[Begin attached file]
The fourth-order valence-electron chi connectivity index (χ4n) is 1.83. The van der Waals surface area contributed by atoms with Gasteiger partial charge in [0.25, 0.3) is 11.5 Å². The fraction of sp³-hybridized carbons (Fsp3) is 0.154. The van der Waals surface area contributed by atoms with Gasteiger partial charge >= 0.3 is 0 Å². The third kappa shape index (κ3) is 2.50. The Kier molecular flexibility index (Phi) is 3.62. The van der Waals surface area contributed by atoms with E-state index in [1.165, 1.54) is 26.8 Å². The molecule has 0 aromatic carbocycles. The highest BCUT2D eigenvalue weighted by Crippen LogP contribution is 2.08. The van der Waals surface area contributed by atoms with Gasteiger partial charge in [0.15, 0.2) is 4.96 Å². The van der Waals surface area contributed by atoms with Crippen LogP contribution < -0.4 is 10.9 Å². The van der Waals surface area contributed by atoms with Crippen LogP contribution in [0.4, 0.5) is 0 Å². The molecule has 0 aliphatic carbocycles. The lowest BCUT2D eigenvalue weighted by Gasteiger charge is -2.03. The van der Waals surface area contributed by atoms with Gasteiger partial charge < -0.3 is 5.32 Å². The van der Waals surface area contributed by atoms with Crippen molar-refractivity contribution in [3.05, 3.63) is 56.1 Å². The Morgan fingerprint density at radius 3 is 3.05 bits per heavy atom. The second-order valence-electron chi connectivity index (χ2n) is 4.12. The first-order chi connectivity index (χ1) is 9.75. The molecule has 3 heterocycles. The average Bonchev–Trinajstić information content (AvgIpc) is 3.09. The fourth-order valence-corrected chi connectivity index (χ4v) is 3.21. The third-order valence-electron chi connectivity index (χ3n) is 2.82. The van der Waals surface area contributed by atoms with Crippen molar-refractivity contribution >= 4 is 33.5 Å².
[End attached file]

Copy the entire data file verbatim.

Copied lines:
The fourth-order valence-electron chi connectivity index (χ4n) is 1.83. The van der Waals surface area contributed by atoms with Gasteiger partial charge in [0.25, 0.3) is 11.5 Å². The fraction of sp³-hybridized carbons (Fsp3) is 0.154. The van der Waals surface area contributed by atoms with Gasteiger partial charge >= 0.3 is 0 Å². The third kappa shape index (κ3) is 2.50. The Kier molecular flexibility index (Phi) is 3.62. The van der Waals surface area contributed by atoms with E-state index in [1.165, 1.54) is 26.8 Å². The molecule has 0 aromatic carbocycles. The highest BCUT2D eigenvalue weighted by Crippen LogP contribution is 2.08. The van der Waals surface area contributed by atoms with Gasteiger partial charge in [0.15, 0.2) is 4.96 Å². The van der Waals surface area contributed by atoms with Crippen LogP contribution < -0.4 is 10.9 Å². The van der Waals surface area contributed by atoms with Crippen LogP contribution in [0.4, 0.5) is 0 Å². The molecule has 0 aliphatic carbocycles. The lowest BCUT2D eigenvalue weighted by Gasteiger charge is -2.03. The van der Waals surface area contributed by atoms with Gasteiger partial charge < -0.3 is 5.32 Å². The van der Waals surface area contributed by atoms with Crippen molar-refractivity contribution in [3.05, 3.63) is 56.1 Å². The Morgan fingerprint density at radius 3 is 3.05 bits per heavy atom. The second-order valence-electron chi connectivity index (χ2n) is 4.12. The first-order chi connectivity index (χ1) is 9.75. The molecule has 3 heterocycles. The average Bonchev–Trinajstić information content (AvgIpc) is 3.09. The fourth-order valence-corrected chi connectivity index (χ4v) is 3.21. The third-order valence-electron chi connectivity index (χ3n) is 2.82. The van der Waals surface area contributed by atoms with Crippen molar-refractivity contribution >= 4 is 33.5 Å².